Reaching out to women is another way the industry is trying to close the gap. “I think there has been a ‘good old boys’ kind of network where the oil and gas industry has always been seen as a masculine industry,” Colin McAndrew, human resources and competency manager at Global Energy Group told offshore-technology.com. “I think it is probably a culture thing and a historical thing that has evolved over the years and is now changing because more women are looking to get into the oil and gas industry.”
The industry attracts more males because it’s intrinsically linked with heavy machinery and technology and has “traditionally been viewed as one that’s tougher for a woman,” said Sonia Ferrioli, growth and strategy lead for GE Oil & Gas. “But there has been an evolution over the past decade and now the oil and gas sector needs more women – we bring a different viewpoint and perspective that can contribute in overcoming the barriers ahead.”
Harvey told offshore-technology.com: “We are always looking to attract female graduates, but the issue I think is one of making the industry attractive to women. We need to engage far earlier in the education of women and to say that a career as an engineer can be a satisfying as opposed to a career as a nurse. We need to make it less about the machismo side of things. The industry is actually quite a flexible place to work; there are some great employment practices, where women can very much manage a career and a family.”
A more radical solution to the skills gap in the oil and gas industry is to reach across industry boundaries, says Simon Coton, managing director for NES Global Talent, a specialist in the oil and gas recruitment sector. Plucking engineers from heavy industry could help bridge the skills gap, Simon told EngineeringLive magazine.
“Structural engineers and electrical engineers from, say, the shipbuilding or infrastructure industries can be retrained to work in oil and gas because they use a lot of the same skills,” Simon told the magazine. “This phenomenon is not unique to the UK; the US and Australia are also concerned about its oil and gas labor force given expansion within the industry and the retirement of skilled, experienced workers.”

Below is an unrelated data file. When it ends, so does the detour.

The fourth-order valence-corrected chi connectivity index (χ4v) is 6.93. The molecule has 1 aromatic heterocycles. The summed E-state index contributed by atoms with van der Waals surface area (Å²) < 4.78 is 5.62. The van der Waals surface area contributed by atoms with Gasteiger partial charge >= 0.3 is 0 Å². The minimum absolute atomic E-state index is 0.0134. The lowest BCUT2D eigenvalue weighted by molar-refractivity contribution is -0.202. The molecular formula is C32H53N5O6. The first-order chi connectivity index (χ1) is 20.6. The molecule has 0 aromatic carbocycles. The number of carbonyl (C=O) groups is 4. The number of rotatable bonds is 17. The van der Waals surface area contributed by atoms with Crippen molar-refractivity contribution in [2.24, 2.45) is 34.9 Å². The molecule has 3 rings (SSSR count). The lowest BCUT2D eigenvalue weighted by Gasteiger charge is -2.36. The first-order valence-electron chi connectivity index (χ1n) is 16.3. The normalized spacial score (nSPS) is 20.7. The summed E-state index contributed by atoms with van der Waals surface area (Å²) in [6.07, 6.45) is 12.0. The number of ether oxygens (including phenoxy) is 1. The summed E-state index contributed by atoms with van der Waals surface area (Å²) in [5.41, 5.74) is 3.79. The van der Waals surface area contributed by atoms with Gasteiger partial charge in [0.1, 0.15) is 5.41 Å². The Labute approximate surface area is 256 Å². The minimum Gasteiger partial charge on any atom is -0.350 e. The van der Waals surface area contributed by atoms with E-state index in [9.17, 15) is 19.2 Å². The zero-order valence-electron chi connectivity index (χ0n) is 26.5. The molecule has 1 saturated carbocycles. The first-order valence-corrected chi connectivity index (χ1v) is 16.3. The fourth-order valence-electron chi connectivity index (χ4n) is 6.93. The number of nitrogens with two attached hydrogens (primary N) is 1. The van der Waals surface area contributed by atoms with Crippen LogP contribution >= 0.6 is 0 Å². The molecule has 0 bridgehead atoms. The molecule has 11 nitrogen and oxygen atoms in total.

The practice of dipping into other disciplines goes for scientists, too. However, just like engineers coming over from other heavy industries, scientists jumping into oil and gas will need additional instruction, too.
“Geologists coming from the environmental, coal, glacial, volcanology, and mineral industries have an excellent basic education in geoscience,” Daniel J. Tearpock, Chairman Emeritus of Subsurface Consultants & Associates wrote a company newsletter. “But when it comes to the required knowledge to be proficient in oil and gas exploration and development, they will need additional training in certain areas to enter this industry ready to be contributing members of the team.”
And like programs in the advanced manufacturing space, such as “Get Skills to Work,” that are aimed at tapping the skills of returning military personnel, programs in the oil and gas field are doing likewise.
“We’re also looking very closely at leveraging something that GE is very successful at doing in the U.S., which is to dip into the military pool,” Neil Saunders, GE Senior Vice President for Products and Projects at the firm’s Subsea Systems division told the Rigzone website. “[W]e find very relevant and adjacent skills there. Across GE, there’s a Junior Officers program. It’s a leadership program that’s specifically designed for ex-military personnel, so we’re bringing that into subsea as well.”
And OPITO, an oil and gas industry association based in the U.K., runs industry awareness programs for ex-military personnel. The events are held on military bases. “We want to make sure that these highly skilled individuals are aware of what’s available out there in oil and gas, both onshore and offshore, and how they can transfer their skills and knowledge across into a sector which is crying out for people with a certain level of experience and training,” said Morven Spalding, OPITO’s skills development director in a statement about the programs.
Brock N Meeks is Editor-in-Chief of Ideas Lab.